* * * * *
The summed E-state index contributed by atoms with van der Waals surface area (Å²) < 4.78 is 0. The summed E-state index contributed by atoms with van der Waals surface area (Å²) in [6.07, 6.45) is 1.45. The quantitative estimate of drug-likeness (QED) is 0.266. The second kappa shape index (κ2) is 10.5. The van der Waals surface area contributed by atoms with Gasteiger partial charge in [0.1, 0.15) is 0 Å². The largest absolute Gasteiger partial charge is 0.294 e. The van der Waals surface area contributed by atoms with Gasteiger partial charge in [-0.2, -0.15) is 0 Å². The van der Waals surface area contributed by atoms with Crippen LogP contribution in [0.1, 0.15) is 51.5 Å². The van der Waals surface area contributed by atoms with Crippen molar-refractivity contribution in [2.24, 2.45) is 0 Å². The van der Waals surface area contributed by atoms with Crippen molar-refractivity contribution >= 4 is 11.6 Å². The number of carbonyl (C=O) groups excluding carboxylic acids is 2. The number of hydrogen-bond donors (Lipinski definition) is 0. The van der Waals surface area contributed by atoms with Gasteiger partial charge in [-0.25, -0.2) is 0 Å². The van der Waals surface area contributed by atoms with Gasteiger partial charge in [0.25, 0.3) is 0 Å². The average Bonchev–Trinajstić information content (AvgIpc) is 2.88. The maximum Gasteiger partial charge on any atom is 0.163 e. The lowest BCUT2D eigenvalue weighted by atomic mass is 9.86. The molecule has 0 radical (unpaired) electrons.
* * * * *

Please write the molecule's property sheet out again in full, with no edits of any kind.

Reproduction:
The summed E-state index contributed by atoms with van der Waals surface area (Å²) < 4.78 is 0. The summed E-state index contributed by atoms with van der Waals surface area (Å²) in [6.07, 6.45) is 1.45. The quantitative estimate of drug-likeness (QED) is 0.266. The second kappa shape index (κ2) is 10.5. The van der Waals surface area contributed by atoms with Gasteiger partial charge in [0.1, 0.15) is 0 Å². The largest absolute Gasteiger partial charge is 0.294 e. The van der Waals surface area contributed by atoms with Gasteiger partial charge in [-0.2, -0.15) is 0 Å². The van der Waals surface area contributed by atoms with Crippen LogP contribution in [0.1, 0.15) is 51.5 Å². The van der Waals surface area contributed by atoms with Crippen molar-refractivity contribution in [2.24, 2.45) is 0 Å². The van der Waals surface area contributed by atoms with Crippen molar-refractivity contribution >= 4 is 11.6 Å². The number of carbonyl (C=O) groups excluding carboxylic acids is 2. The number of hydrogen-bond donors (Lipinski definition) is 0. The van der Waals surface area contributed by atoms with Gasteiger partial charge in [-0.25, -0.2) is 0 Å². The van der Waals surface area contributed by atoms with Gasteiger partial charge in [0.25, 0.3) is 0 Å². The average Bonchev–Trinajstić information content (AvgIpc) is 2.88. The maximum Gasteiger partial charge on any atom is 0.163 e. The lowest BCUT2D eigenvalue weighted by atomic mass is 9.86. The molecule has 0 radical (unpaired) electrons.